From Silicon Angle’s summary of the interview: “[Dave] Vellante asks if Madnick sees a ‘hard connection between big data and data quality?’ Madnick suggests this is an important issue as, ‘having a lot of data doesn’t mean anything if it isn’t any good.’ While some tend to believe that having enough data will ‘wash out the bad data’… Madnick says this may not typically be the case. The key is to fully understand data to mitigate against faulty interpretations. Madnick notes that such an error occurred amidst the housing crisis, when statistics were interpreted to suggest housing sales had increased. In reality, the registry of deeds, which merely counted how many had been filed that month, was used to make the conclusion. The large quantity of deeds was due to ownership that had been transferred to banks because of increased foreclosures. In light of such cases, Madnick stresses the importance of understanding the implications of data.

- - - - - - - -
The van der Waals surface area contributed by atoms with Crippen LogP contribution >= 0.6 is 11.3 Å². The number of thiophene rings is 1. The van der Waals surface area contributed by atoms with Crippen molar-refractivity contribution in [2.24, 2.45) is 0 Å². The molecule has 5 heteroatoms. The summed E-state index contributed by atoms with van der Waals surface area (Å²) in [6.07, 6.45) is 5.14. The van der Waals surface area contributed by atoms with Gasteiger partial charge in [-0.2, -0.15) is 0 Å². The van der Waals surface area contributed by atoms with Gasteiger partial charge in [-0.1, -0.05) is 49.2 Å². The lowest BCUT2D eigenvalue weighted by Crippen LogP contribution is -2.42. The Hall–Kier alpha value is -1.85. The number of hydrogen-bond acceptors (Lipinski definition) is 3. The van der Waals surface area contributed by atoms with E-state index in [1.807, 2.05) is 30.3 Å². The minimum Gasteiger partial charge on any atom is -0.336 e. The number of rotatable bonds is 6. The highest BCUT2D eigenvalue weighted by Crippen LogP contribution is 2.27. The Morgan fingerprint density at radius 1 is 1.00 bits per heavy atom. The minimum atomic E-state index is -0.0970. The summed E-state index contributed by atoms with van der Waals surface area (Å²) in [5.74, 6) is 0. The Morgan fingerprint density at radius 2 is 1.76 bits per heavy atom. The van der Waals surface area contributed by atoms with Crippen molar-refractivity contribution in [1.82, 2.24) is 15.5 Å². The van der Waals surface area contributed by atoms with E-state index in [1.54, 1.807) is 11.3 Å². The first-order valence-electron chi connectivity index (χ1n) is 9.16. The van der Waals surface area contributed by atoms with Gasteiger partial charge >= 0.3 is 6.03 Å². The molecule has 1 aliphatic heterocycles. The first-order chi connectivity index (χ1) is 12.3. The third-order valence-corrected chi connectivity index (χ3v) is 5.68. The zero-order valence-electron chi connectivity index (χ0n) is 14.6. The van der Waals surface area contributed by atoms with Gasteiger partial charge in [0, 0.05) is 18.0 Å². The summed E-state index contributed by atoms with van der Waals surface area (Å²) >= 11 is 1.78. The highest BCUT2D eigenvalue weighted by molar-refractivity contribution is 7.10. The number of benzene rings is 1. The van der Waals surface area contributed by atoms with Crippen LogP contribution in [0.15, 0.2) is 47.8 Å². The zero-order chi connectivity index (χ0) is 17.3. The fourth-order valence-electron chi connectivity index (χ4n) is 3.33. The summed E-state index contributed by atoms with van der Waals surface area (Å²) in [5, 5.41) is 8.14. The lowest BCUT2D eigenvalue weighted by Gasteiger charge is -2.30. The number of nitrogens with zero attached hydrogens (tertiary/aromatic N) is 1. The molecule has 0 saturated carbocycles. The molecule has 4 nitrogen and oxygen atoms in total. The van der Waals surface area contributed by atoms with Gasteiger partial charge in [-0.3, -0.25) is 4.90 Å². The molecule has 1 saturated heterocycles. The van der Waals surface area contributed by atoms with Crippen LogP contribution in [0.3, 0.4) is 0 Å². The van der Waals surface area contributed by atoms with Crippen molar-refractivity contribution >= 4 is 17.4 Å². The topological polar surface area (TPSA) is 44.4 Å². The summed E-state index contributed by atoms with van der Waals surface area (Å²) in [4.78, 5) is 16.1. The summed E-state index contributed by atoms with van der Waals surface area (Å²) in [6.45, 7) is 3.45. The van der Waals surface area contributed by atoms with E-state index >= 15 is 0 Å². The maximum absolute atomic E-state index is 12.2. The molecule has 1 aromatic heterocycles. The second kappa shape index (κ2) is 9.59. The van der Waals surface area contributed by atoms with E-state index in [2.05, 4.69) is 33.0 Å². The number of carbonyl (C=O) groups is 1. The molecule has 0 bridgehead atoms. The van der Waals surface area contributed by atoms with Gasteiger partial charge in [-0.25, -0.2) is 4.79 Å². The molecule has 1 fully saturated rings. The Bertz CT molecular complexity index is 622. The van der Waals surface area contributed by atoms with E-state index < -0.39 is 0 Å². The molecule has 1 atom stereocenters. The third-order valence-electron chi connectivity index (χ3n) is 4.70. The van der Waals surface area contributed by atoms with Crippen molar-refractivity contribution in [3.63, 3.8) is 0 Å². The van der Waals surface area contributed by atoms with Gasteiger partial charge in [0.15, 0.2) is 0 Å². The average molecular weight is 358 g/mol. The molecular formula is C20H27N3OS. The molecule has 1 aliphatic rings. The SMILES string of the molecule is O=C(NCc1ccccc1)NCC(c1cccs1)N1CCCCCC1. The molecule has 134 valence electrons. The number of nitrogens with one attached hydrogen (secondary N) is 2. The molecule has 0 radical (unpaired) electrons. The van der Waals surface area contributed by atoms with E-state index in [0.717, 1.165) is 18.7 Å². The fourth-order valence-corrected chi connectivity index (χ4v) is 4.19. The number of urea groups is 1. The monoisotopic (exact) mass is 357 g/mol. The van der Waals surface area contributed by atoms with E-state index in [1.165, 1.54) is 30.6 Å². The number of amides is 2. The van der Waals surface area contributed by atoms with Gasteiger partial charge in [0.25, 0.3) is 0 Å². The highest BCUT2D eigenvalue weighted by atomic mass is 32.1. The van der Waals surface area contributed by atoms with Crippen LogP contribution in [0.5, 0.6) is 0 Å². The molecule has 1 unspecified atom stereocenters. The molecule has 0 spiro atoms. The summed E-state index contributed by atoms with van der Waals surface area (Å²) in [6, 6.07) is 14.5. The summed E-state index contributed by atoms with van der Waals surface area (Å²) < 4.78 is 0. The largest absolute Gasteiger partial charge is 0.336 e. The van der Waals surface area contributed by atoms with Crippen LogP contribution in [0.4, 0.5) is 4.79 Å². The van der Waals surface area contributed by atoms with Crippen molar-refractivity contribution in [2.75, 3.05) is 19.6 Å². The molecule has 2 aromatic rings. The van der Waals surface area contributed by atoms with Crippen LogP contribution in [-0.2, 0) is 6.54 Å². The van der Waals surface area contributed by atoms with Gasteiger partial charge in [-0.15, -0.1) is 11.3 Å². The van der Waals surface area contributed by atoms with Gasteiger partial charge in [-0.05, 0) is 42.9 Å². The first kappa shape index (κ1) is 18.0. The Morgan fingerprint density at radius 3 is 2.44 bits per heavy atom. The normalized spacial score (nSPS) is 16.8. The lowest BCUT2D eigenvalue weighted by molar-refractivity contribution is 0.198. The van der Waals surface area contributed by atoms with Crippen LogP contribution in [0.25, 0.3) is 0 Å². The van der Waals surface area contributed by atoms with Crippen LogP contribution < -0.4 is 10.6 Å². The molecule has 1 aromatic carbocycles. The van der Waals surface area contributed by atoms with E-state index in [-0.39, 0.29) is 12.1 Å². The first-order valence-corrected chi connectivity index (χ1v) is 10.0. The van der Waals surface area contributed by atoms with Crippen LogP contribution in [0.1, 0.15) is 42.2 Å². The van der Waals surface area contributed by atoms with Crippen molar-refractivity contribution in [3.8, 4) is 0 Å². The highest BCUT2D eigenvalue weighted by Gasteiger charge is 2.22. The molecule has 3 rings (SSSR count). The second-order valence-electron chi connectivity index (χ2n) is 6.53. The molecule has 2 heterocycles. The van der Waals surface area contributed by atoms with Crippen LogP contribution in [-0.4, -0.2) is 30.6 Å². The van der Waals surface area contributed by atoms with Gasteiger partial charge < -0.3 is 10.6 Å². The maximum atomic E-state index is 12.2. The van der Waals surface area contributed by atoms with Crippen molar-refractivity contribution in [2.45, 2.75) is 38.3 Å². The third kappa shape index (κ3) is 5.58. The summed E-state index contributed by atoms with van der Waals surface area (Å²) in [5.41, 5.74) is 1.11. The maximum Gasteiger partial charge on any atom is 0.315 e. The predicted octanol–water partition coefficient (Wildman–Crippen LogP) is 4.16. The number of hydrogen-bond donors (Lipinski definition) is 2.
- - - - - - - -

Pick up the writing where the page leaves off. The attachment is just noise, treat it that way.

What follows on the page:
Velllante notes that as people are having more access to data, in general, it also means that low quality data is also circulating in large amounts. He asks Madnick, ‘What gives you hope that this new big data theme is not going to overwhelm us with bad data?’ Madnick suggests bringing discipline to the field involves taking both a bottom-up and top-down approach. This involves analyzing data (bottom-up) and developing a narrative or theory to make sense of the data (top-down). Narratives help contextualize and put parameters around what can be drawn from the data, just as data has a similar effect on narratives.”